In Southeast Asia, bordering China, Laos, Cambodia, and the East Sea, sits Vietnam.
In 939, the independent state of Vietnam was formed after being a part of Imperial China since 111 BC. In the 1940s, the country was occupied by Japan, and later the country had to fight French rule in the First Indochina War. In 1954, Vietnam expelled the French. In the following years. Vietnam was divided into North Vietnam and South Vietnam. The conflict ended after the Vietnam War when North Vietnam was victorious against South Vietnam in 1975.
The country unified under a communist government but was impoverished. A series of economic and political reforms were set in place in 1986 and Vietnam has been led towards integration into the world economy ever since.
Though Vietnamese culture is different than the Western culture that we are used to, this Southeast Asian country can be an amazing place to work, live, or retire abroad in. Every day would be an adventure! Not to mention, the food is amazing.
Language: Vietnamese (Kinh-derived from Thai, Mon, Khmer, and Chinese languages)
Currency: Vietnamese Dong
Area: 128,455 sq miles
Culture and Customs
Vietnamese culture developed over centuries. The culture consists of a mixture of indigenous people, Chinese origins, and some Western influences, mostly French and American. Traditional focuses in the culture are humanity and harmony. The Vietnamese value family and community to a high degree. Modern culture has been influenced by the media, which is regulated by the government. Foreign cultural influences were banned for some decades but, since the 1990s, Vietnamese culture has been exposed to media from Southeast Asia, Europe, and the U.S.
The culture in Vietnam is very different than Western cultures and leads many to deal with anxiety and stress from learning how to acclimate. The best way to prepare yourself for living abroad in Vietnam is to become educated on the local customs in order to avoid offending anyone. There traditions and ceremonies that have been in practice for centuries.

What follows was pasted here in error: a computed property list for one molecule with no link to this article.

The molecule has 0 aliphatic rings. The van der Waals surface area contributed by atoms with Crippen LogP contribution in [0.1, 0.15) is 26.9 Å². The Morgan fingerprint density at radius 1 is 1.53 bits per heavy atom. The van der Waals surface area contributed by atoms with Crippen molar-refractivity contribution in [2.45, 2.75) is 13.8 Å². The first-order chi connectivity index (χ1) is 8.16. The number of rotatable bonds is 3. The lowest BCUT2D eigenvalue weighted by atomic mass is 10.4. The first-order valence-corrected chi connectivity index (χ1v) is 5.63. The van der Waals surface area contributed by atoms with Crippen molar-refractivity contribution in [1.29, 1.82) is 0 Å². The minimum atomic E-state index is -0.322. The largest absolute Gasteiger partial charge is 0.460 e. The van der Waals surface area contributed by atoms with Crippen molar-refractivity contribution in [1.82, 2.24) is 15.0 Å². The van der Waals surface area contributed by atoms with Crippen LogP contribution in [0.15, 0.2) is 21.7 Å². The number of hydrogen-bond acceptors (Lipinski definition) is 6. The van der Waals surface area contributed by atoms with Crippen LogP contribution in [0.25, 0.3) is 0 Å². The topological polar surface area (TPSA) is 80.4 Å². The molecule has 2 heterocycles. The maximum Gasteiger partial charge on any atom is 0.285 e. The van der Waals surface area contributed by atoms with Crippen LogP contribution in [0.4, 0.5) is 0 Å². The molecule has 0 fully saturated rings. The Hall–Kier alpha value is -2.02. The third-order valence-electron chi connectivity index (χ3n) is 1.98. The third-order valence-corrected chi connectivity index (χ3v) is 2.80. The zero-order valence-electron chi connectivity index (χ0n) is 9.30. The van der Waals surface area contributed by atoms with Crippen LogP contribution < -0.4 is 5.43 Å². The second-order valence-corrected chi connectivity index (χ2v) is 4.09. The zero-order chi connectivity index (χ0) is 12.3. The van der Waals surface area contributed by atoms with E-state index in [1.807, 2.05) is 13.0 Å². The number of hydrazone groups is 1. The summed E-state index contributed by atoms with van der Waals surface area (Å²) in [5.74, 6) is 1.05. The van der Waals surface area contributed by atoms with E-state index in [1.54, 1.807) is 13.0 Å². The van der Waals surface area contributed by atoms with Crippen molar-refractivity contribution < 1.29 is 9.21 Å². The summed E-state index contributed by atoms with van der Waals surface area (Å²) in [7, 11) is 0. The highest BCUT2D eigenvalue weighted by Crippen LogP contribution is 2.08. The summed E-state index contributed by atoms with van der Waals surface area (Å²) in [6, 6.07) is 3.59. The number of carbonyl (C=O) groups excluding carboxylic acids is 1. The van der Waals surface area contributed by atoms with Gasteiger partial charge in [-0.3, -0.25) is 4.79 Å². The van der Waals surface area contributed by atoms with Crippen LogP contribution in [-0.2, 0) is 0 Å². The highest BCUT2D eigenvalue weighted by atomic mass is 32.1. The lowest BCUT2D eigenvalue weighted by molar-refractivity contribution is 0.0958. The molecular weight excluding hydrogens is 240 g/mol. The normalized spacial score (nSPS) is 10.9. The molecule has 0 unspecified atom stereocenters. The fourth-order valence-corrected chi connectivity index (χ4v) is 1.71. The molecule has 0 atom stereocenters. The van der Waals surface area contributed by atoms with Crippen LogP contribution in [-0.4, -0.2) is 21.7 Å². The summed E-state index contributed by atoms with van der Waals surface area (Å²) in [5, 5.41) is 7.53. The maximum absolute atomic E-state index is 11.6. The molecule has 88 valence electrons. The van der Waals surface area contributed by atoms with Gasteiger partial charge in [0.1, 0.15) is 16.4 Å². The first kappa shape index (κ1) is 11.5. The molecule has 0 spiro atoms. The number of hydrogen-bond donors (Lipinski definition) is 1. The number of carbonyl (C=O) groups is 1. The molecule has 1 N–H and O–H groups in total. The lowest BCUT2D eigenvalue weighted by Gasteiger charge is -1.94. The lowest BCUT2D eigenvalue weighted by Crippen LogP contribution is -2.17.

Vietnamese locals are very friendly towards visitors, but the culture is different, which can be both frustrating and a great learning experience. One good fact to know is that when entering or leaving a space, you should always greet the most senior in the room first. Also, Vietnamese people are very physical with their friends. Often handshakes are with both hands.
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In Ho Chi Minh City, there are two tropical seasons, wet and dry. The humidity sits around 78 and 82 percent all year long. During the day, the temperatures can fall between 86 and 98 Fahrenheit, while at night it’s in the 71 to 77 range. It’s hotter between April and May.
During the wet season, from May to October, it rains heavily in the afternoon most days for about an hour.
Hanoi experiences four seasons, closer to what we are used to in the States. Summers are hot and humid, from May to September, with temperatures from 85-91 degrees. Winters, from December to March, have temperatures around 68 degrees during the day and around 52-55 degrees at night.